Far from home and in the face of every kind of privation, the Civil War soldier did his best to re-create the world he left behind him
The men North and South who went for soldiers in the hectic spring of 1861 tended to think of war as being all marching and fighting. But it soon became clear to these recruits that for every day on the firing line, they could expect to spend fifty in camp. Perhaps the ultimate mark of the true veteran was a canny ability to make himself comfortable in the harshest surroundings. The best camps were those that offered the most amenities of the towns the soldiers had left, and some did very well indeed; the small wooden shed at the bottom far left, for instance, houses the 13th Massachusetts’ lending library, and no village common would be disgraced by the trim church directly left, put up by the 50th New York Engineers before Petersburg. The less formal aspects of worship for the 69th New York above are compensated for by Father Thomas H. Mooney’s full vestments. Home ties were kept fresh by the postal service—which fielded mobile post offices like the one at top left—and were profited on by the news vendors who regularly made the rounds of camp and hospital. These photographs, and the others in this portfolio, have been selected from The Guns of ’62 , the second volume of the “Image of War” series. Edited by William C. Davis, the book will be published in February by Doubleday & Company.
If their letters are any indication, the soldiers thought most about food; as a subject, it crowded out even the perpetual reports on the state of the weather. Theirs was a meager enough diet to support such exegesis—at the beginning of the war both sides received a daily allowance of twelve ounces of pork or twenty ounces of beef and twenty-two ounces of soft bread or sixteen ounces of hard bread. This last came packed in boxes stamped “B.C.,” which may have stood for “Brigade Commissary,” but which the men who ate it said had to be the date of manufacture. Of a regional counterpart, a Louisianan wrote, “If any person offers me cornbread after this war comes to a close I shall probably tell him to—go to hell.”
Men of the quartermaster’s department stand ready at left to dole out the requisite amount of meat and, since this is the army, to make careful note of who took it and how much they took. The meat itself, long in cask, was no more appetizing than it looks here. But the monotonous diet of army life could be supplemented by foraging—the standard military euphemism for stealing. Both sides were good at it, but Billy Crump (below), orderly to Colonel Rutherford B. Hayes, must be credited with some sort of preeminence in the art. In February of 1863 he took Hayes’s horse and pistol and struck out from camp near Gauley Bridge, West Virginia. Two days later he came back carrying fifty chickens, two turkeys, a goose, perhaps three hundred eggs, and upwards of twenty-five pounds of butter.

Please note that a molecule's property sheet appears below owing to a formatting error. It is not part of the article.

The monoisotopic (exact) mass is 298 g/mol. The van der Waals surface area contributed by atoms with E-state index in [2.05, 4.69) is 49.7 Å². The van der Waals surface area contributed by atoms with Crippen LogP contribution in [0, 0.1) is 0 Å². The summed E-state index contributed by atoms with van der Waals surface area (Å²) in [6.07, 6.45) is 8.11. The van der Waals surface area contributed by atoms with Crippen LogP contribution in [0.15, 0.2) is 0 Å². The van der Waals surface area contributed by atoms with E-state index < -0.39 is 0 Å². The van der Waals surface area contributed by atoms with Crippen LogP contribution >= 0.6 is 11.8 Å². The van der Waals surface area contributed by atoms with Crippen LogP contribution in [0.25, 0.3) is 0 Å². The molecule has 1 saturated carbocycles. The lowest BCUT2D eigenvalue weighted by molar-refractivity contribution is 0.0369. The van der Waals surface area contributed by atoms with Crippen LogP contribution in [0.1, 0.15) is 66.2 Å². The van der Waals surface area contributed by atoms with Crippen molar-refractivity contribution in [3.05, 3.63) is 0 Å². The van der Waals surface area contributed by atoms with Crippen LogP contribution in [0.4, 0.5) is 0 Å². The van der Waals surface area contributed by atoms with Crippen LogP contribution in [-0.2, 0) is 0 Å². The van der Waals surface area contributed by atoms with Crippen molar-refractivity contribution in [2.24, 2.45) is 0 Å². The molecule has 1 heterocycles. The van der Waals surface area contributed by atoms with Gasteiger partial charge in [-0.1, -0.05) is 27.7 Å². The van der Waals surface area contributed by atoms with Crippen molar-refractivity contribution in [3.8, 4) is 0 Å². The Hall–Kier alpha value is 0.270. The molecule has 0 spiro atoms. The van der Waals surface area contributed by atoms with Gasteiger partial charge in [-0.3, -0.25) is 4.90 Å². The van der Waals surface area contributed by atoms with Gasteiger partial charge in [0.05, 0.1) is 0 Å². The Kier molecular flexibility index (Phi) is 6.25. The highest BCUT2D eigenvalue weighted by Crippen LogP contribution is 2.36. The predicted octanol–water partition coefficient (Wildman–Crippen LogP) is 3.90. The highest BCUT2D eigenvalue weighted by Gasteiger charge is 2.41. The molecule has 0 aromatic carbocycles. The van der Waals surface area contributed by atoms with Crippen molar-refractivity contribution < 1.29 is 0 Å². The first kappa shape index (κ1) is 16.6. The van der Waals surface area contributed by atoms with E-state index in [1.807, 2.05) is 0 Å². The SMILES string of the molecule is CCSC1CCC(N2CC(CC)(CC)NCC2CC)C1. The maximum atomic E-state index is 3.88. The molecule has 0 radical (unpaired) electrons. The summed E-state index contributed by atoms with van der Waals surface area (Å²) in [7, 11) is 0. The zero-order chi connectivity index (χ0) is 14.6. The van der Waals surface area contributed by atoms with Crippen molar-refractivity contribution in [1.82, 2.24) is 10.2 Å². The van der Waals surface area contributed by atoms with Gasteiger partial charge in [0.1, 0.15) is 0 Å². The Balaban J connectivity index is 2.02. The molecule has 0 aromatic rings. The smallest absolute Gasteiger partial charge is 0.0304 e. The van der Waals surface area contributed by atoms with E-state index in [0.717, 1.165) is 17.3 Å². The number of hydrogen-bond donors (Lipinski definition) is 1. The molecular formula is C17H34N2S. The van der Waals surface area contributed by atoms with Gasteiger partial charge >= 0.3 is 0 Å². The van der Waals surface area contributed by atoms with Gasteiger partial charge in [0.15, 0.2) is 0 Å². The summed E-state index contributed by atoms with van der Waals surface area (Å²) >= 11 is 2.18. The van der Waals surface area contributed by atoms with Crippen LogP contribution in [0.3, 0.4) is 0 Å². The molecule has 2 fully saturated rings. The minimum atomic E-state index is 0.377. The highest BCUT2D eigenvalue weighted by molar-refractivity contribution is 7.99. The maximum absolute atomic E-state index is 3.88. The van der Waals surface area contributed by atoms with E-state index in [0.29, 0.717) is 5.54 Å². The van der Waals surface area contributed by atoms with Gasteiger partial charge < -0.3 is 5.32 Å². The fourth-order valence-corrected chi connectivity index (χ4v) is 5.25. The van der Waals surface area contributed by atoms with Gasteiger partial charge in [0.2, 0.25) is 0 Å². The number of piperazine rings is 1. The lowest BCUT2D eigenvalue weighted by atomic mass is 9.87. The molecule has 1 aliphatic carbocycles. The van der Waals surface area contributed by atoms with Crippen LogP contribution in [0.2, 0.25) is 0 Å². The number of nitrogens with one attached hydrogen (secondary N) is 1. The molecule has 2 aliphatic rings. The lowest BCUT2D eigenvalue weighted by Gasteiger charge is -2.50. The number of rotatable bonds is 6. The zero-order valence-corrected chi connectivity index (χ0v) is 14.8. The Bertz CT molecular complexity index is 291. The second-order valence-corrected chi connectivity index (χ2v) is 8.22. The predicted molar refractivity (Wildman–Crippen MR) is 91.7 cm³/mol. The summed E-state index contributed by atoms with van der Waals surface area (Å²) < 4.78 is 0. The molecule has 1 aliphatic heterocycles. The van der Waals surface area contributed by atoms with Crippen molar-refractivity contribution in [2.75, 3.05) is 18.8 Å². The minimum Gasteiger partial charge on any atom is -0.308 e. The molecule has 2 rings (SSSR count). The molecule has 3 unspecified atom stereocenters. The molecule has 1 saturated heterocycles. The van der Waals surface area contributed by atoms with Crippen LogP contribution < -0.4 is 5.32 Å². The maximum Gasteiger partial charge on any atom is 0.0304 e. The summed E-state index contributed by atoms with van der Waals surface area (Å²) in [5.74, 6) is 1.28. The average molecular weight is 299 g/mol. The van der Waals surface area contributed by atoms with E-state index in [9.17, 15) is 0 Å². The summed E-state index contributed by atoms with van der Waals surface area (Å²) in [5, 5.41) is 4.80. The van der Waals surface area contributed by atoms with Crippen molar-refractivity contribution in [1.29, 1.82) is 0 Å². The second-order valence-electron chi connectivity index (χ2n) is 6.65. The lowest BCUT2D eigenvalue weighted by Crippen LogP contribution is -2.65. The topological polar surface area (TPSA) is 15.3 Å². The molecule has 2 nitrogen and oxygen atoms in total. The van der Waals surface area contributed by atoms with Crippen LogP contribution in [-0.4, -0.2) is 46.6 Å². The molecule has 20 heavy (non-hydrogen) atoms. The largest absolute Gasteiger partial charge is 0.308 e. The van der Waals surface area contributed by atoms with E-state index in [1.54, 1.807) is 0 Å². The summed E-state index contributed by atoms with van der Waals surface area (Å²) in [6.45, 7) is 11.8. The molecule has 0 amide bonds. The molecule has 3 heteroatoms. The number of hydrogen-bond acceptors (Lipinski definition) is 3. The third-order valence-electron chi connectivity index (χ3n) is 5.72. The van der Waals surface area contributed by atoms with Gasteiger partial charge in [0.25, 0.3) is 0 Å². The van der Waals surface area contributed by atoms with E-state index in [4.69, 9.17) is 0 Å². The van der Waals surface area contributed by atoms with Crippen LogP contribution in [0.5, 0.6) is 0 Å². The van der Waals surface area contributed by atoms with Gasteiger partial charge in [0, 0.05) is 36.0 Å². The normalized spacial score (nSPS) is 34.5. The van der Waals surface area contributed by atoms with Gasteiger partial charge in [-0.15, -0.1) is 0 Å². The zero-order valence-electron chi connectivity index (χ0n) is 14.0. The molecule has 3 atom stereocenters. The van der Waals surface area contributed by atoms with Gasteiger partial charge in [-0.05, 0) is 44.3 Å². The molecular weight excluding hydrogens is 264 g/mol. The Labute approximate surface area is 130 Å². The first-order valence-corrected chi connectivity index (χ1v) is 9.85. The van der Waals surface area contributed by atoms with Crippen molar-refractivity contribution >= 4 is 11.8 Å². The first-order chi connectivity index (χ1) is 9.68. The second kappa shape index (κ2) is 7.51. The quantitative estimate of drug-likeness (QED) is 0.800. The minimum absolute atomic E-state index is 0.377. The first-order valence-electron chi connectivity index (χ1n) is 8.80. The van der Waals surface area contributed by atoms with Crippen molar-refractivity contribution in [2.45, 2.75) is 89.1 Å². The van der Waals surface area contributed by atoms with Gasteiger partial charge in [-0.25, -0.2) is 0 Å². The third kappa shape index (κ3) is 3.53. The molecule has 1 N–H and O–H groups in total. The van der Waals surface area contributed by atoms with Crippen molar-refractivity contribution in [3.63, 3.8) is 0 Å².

Foraging wasn’t the only way to pick up the occasional delicacy. Sutlers—government appointed merchants—followed the armies wherever they went, selling the troops everything from pickles to stationery. The articles of war stated that “persons permitted to sutle shall supply the soldiers with good and wholesome provisions or other articles at a reasonable price,” but the soldiers invariably thought their prices exorbitant. And in fact any sane man would be a little leery of doing business with the marvelous group at far left. When the campaign came to a halt for a while, the sutlers could set themselves up in fine style, as they did near Petersburg, above. Here the soldiers could dine in a real restaurant, buy cakes from Mr. Shuz and boots from his neighbor, have cigars and soda water, and make a wholesome purchase in the condensed milk “depot.” The wagon at center belonged to a New York City merchant named Bates, who attached himself exclusively to the 1st New York. That ubiquitous midnineteenth-century fixture, the oyster house, also followed the men into the field. Although the example at left looks as though it would be worth a mans life just to step inside, it undoubtedly did an enviable business. However the “5 Drons” generated Fun and Fury in their remarkably comfortable quarters, music clearly played a major role. And in fact, music was vital to the spirits of both armies. One Rebel private found a concert—doubtless performed by a band like that of the 26th North Carolina below—so inspiriting that he said, “I felt at the time that I could whip a whole brigade of the enemy,” and after hearing a similar concert in 1864, Robert E. Lee remarked, “I don’t believe we can have any army without music.” Less ennobling diversions included cockfighting; the bout shown opposite was staged by former slaves named George (left) and John at the headquarters of Brigadier General O. B. Willcox—that’s Willcox holding the letter—at Petersburg in 1864. The long, idle stretches of camp life made it a rich breeding ground for the sort of horseplay at far right, where soldiers toss a freedman in a blanket. When diversions got too gamy, the offenders were punished. Serious infractions meant court-martial, but minor ones could win the perpetrator a humiliating and uncomfortable ride on the wooden horse.